Dec 14, 2013

It's Your Soul to Keep

This morning, I read the blog of a man whose marriage was ending. He was crushed, devastated, reviewing where he'd gone wrong. He was advising other men, and that was thoughtful, but ... he seemed not to know himself. Among other things, he said he should have given his soul to his wife. Whooaaaaa! What? Was that his anguish talking?

Is that what a woman wants of a man: his soul? What would that leave him? No, love does not demand that. It saddens me that people are so insecure, so afraid to search their own souls for self, for truth, for peace, for joy that they wrench it out of someone else. Take their soul? Tracy Chapman sings about it:

"Oh my mama told me/'Cause she say she learned the hard way/Say she wanna spare the children/She say don't give or sell your soul away/'Cause all that you have is your soul ..." 

Oct 5, 2013

You've Got to Learn ... and You Will Live

To My Students: 

A good life doesn't mean you will always win, you will always be right, you will always get what you want, you will always be the best, nor that your money and/or education will buy you anything. (Read up on "teachers' salaries" and "government furlough.")

So, here are some lessons offered up by Nina*, lessons many adults seem reluctant to teach you. (Secret: we're still learning these lessons ourselves; it never stops.) Nina sings:
"You've got to learn to be much stronger, sometimes your head must rule your heart. You've got to learn from hard experience, and listen to advice -- and sometimes pay the price."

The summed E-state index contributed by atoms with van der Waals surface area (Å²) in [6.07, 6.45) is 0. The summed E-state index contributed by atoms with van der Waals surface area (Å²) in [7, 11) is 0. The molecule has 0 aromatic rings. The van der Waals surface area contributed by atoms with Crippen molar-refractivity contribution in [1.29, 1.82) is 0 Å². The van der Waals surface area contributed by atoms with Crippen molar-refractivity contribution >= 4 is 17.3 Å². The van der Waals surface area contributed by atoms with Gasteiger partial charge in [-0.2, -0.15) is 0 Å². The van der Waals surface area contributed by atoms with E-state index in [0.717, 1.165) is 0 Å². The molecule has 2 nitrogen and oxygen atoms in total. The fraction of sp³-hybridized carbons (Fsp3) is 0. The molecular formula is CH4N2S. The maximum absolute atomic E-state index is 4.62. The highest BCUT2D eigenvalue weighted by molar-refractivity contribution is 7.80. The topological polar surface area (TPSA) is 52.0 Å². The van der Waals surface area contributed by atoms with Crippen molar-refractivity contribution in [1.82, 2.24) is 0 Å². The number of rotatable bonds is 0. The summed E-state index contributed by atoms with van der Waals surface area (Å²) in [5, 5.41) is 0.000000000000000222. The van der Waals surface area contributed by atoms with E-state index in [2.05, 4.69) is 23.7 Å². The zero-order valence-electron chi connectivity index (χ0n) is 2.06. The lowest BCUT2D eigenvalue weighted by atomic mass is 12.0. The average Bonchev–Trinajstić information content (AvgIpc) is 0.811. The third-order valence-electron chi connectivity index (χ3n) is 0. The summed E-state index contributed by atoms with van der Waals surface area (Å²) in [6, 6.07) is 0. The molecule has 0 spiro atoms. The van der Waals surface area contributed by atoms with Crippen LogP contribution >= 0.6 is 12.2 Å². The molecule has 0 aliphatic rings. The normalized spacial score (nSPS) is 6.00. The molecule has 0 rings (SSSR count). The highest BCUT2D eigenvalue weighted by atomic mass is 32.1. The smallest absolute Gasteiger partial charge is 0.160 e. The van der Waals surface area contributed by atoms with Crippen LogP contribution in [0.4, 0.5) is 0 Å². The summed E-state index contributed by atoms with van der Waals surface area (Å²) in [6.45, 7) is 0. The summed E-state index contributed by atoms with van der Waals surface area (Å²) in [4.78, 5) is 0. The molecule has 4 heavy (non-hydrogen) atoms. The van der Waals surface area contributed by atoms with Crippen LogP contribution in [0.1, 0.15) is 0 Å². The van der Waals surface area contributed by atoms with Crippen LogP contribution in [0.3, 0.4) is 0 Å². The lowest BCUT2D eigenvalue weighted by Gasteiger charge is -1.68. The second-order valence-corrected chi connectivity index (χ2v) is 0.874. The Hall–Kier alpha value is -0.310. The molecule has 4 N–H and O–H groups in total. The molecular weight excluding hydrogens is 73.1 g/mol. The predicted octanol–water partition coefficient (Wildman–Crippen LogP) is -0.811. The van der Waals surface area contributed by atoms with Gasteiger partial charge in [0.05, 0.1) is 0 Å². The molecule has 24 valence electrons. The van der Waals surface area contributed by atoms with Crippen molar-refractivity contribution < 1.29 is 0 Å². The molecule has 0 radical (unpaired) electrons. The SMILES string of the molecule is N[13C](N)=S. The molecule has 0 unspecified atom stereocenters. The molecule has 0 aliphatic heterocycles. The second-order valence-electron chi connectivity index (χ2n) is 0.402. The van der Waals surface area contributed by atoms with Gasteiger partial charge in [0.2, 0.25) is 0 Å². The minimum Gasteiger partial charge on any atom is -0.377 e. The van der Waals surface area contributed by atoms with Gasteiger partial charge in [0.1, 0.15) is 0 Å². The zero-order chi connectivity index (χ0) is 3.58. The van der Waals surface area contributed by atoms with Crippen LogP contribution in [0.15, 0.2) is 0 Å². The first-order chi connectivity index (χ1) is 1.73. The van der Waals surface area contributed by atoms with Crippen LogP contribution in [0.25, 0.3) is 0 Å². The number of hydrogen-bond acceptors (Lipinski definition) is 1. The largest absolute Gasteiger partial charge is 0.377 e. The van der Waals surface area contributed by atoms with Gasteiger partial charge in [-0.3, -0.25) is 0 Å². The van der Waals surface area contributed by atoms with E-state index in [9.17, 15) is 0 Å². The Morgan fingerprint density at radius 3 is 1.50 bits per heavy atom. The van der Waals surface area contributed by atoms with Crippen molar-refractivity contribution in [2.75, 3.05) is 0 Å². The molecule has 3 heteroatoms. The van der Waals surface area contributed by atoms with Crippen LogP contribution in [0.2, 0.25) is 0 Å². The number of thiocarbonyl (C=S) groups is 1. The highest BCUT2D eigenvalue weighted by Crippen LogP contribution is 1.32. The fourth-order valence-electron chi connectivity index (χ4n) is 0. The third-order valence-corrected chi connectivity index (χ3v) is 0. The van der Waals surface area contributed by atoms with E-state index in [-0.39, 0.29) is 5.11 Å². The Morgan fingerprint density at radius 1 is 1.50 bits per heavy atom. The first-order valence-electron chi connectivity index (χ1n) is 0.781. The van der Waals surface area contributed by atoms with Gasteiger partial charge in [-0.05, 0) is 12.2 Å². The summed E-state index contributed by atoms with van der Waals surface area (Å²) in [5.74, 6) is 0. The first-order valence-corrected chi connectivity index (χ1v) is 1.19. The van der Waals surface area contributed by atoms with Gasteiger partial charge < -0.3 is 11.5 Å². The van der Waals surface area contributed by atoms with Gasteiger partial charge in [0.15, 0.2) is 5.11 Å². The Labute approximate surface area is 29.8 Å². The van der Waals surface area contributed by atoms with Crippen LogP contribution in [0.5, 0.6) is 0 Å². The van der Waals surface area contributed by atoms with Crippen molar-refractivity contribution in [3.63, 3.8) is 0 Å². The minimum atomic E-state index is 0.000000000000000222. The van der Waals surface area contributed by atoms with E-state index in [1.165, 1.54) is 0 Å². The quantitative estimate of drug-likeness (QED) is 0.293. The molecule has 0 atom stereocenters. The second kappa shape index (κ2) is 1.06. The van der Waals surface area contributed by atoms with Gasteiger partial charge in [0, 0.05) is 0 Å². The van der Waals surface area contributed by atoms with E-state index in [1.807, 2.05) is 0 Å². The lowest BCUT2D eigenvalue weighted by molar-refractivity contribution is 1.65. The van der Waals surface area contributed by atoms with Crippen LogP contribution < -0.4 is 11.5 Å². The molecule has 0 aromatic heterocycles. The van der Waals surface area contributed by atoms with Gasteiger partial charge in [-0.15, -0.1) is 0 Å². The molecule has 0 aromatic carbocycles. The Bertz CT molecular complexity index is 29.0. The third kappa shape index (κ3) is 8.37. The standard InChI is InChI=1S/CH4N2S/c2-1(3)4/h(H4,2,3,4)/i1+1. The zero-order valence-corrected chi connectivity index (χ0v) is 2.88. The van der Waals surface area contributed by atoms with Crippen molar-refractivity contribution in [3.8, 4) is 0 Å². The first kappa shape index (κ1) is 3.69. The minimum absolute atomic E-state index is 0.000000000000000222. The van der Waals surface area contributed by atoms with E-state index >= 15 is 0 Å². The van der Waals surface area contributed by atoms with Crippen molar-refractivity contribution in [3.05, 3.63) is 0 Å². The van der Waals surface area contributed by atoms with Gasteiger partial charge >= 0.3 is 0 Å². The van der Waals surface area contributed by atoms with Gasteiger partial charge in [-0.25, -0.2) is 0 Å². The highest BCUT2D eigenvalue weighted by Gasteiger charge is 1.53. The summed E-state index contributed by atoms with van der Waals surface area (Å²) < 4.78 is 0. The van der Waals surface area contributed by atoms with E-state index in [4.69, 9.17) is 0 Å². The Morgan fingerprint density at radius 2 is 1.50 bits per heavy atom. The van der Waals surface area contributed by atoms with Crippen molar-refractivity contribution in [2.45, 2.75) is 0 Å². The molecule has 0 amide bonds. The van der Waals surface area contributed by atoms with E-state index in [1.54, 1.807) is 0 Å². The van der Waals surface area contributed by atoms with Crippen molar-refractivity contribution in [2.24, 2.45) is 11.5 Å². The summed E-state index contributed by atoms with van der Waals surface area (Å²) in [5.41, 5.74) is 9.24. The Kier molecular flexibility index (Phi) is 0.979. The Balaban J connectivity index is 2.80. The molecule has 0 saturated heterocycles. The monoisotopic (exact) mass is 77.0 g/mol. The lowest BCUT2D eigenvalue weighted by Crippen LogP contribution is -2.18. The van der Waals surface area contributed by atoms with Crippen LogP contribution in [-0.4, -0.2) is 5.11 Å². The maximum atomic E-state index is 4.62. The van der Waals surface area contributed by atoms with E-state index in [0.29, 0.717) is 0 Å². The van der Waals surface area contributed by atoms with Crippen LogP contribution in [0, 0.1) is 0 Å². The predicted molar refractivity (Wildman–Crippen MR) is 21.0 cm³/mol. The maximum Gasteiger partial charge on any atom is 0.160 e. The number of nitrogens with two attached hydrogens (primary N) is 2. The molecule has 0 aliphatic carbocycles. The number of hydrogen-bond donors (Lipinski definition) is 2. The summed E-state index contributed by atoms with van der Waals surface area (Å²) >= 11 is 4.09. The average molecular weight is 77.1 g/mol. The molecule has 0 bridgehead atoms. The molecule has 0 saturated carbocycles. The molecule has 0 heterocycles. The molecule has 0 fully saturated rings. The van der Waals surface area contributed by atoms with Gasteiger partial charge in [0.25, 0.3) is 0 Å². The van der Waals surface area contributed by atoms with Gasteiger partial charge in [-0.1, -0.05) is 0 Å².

And, students, you WILL live, and your life still will be real, real good! 

(*writers Charles Azvanour and Marcel Stellman)

Sep 9, 2013

“Fruitvale” forces refreshed view of Metrorail’s young, black riders

A few Saturdays ago I sat in an area movie theater clutching my stomach as the film “Fruitvale Station” moved to its conclusion. With sudden impact, the vulnerability of young black men choked me, a high school teacher who has seen many young men removed from the student body for acts that were disruptive, threatening, or violent – or were perceived to be.
“Fruitvale” recounts the early hours of New Year’s Day 1999 in Oakland, Calif., when 22-year-old African-American Oscar Grant and his friends were ordered off a subway train after a fracas in which they were involved but did not initiate, as the filmmaker has depicted it. Even knowing how the film would end, I found myself hoping one of the strangers on that subway train would vouch for Oscar, give him their seat, speak up for him, hide him, do something to help him elude the transit police, to get back to his family, to enable his desire for a life do-over.
Detained by the police in the subway station, the young men put up a vehement verbal resistance, declaring their innocence and their rights, and cursing the police for flagrantly strong-arming them. Forced to lie face down on the station floor, Oscar was shot in the back by one of the officers. Hours later, he died at the hospital.
Filmmaker and director Ryan Coogler does not show what happened in  the weeks that followed those horrible hours, the reaction of Oscar’s little girl, the community’s protests, the trial of the transit officer who said he had meant to engage his taser gun, and who was found guilty of involuntary manslaughter, not murder.
Coogler wants America to see, really see, Oscar Grant, and perhaps to begin seeing other young black men.
The film made it easy to pull for Oscar, depicted as a young man with a natural capacity for random acts of kindness. Spliced into the good, however, were a criminal record and a capacity for doing whatever it took to survive, including dealing drugs.